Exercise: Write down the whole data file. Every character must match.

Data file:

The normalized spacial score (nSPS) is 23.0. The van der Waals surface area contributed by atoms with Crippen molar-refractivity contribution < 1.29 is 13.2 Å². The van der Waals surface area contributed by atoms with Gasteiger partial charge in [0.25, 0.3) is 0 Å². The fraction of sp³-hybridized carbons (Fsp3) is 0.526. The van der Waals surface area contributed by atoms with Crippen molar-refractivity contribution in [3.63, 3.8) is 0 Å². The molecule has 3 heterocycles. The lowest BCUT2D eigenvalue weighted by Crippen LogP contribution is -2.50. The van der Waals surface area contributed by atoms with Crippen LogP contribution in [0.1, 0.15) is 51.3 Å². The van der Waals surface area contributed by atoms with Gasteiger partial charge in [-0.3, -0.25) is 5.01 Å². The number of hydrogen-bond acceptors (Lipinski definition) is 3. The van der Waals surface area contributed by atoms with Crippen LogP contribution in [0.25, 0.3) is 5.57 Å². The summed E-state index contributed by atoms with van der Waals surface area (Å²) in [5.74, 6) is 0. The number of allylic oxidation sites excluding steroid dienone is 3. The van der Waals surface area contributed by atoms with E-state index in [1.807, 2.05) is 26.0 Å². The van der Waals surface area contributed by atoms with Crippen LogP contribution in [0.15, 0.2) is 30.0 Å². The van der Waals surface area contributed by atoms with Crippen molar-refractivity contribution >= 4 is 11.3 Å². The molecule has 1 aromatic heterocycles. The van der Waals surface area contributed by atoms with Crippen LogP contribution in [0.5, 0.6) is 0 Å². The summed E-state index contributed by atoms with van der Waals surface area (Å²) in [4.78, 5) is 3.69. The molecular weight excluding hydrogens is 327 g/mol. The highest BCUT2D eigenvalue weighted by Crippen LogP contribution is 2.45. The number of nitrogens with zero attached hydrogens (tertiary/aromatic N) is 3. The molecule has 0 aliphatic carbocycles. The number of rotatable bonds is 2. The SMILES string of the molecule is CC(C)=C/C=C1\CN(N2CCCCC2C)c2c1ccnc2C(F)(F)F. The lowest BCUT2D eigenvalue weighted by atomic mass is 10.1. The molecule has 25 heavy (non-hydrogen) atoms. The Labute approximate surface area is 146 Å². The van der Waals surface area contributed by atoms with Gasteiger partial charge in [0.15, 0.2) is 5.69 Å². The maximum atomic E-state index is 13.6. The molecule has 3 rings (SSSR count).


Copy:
The normalized spacial score (nSPS) is 23.0. The van der Waals surface area contributed by atoms with Crippen molar-refractivity contribution < 1.29 is 13.2 Å². The van der Waals surface area contributed by atoms with Gasteiger partial charge in [0.25, 0.3) is 0 Å². The fraction of sp³-hybridized carbons (Fsp3) is 0.526. The van der Waals surface area contributed by atoms with Crippen molar-refractivity contribution in [3.63, 3.8) is 0 Å². The molecule has 3 heterocycles. The lowest BCUT2D eigenvalue weighted by Crippen LogP contribution is -2.50. The van der Waals surface area contributed by atoms with Crippen LogP contribution in [0.1, 0.15) is 51.3 Å². The van der Waals surface area contributed by atoms with Gasteiger partial charge in [-0.3, -0.25) is 5.01 Å². The number of hydrogen-bond acceptors (Lipinski definition) is 3. The van der Waals surface area contributed by atoms with Crippen LogP contribution in [0.25, 0.3) is 5.57 Å². The summed E-state index contributed by atoms with van der Waals surface area (Å²) in [5.74, 6) is 0. The number of allylic oxidation sites excluding steroid dienone is 3. The van der Waals surface area contributed by atoms with E-state index in [1.807, 2.05) is 26.0 Å². The van der Waals surface area contributed by atoms with Crippen LogP contribution in [0.15, 0.2) is 30.0 Å². The van der Waals surface area contributed by atoms with Crippen molar-refractivity contribution >= 4 is 11.3 Å². The molecule has 1 aromatic heterocycles. The van der Waals surface area contributed by atoms with Crippen LogP contribution in [0.5, 0.6) is 0 Å². The summed E-state index contributed by atoms with van der Waals surface area (Å²) in [4.78, 5) is 3.69. The molecular weight excluding hydrogens is 327 g/mol. The highest BCUT2D eigenvalue weighted by Crippen LogP contribution is 2.45. The number of nitrogens with zero attached hydrogens (tertiary/aromatic N) is 3. The molecule has 0 aliphatic carbocycles. The number of rotatable bonds is 2. The SMILES string of the molecule is CC(C)=C/C=C1\CN(N2CCCCC2C)c2c1ccnc2C(F)(F)F. The lowest BCUT2D eigenvalue weighted by atomic mass is 10.1. The molecule has 25 heavy (non-hydrogen) atoms. The Labute approximate surface area is 146 Å². The van der Waals surface area contributed by atoms with Gasteiger partial charge in [0.15, 0.2) is 5.69 Å². The maximum atomic E-state index is 13.6. The molecule has 3 rings (SSSR count).